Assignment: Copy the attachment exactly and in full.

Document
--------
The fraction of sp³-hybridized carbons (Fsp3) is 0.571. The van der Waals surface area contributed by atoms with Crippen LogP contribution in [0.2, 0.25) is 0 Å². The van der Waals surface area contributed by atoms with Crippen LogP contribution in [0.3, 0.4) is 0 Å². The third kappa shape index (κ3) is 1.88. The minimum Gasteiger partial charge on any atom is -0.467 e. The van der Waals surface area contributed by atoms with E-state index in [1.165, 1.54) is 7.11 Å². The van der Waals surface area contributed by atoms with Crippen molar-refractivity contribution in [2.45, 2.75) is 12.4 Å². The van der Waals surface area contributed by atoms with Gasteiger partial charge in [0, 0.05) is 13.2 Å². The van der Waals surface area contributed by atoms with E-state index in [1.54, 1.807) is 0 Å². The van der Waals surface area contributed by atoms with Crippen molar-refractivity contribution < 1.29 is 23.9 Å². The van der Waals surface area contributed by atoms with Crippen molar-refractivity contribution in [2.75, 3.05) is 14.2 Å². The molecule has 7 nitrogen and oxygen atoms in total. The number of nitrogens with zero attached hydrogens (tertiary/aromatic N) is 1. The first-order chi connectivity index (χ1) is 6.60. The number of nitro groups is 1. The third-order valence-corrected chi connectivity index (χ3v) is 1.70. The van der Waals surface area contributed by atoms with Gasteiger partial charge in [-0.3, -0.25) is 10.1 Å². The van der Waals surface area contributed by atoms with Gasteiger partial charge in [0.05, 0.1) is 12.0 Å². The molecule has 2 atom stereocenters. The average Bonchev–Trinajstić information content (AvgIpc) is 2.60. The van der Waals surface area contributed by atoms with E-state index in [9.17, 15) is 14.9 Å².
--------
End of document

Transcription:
The fraction of sp³-hybridized carbons (Fsp3) is 0.571. The van der Waals surface area contributed by atoms with Crippen LogP contribution in [0.2, 0.25) is 0 Å². The van der Waals surface area contributed by atoms with Crippen LogP contribution in [0.3, 0.4) is 0 Å². The third kappa shape index (κ3) is 1.88. The minimum Gasteiger partial charge on any atom is -0.467 e. The van der Waals surface area contributed by atoms with E-state index in [1.165, 1.54) is 7.11 Å². The van der Waals surface area contributed by atoms with Crippen molar-refractivity contribution in [2.45, 2.75) is 12.4 Å². The van der Waals surface area contributed by atoms with Gasteiger partial charge in [0, 0.05) is 13.2 Å². The van der Waals surface area contributed by atoms with E-state index in [1.54, 1.807) is 0 Å². The van der Waals surface area contributed by atoms with Crippen molar-refractivity contribution < 1.29 is 23.9 Å². The van der Waals surface area contributed by atoms with Crippen molar-refractivity contribution in [2.75, 3.05) is 14.2 Å². The molecule has 7 nitrogen and oxygen atoms in total. The number of nitrogens with zero attached hydrogens (tertiary/aromatic N) is 1. The first-order chi connectivity index (χ1) is 6.60. The number of nitro groups is 1. The third-order valence-corrected chi connectivity index (χ3v) is 1.70. The van der Waals surface area contributed by atoms with Gasteiger partial charge in [-0.3, -0.25) is 10.1 Å². The van der Waals surface area contributed by atoms with Gasteiger partial charge in [0.05, 0.1) is 12.0 Å². The molecule has 2 atom stereocenters. The average Bonchev–Trinajstić information content (AvgIpc) is 2.60. The van der Waals surface area contributed by atoms with E-state index in [9.17, 15) is 14.9 Å².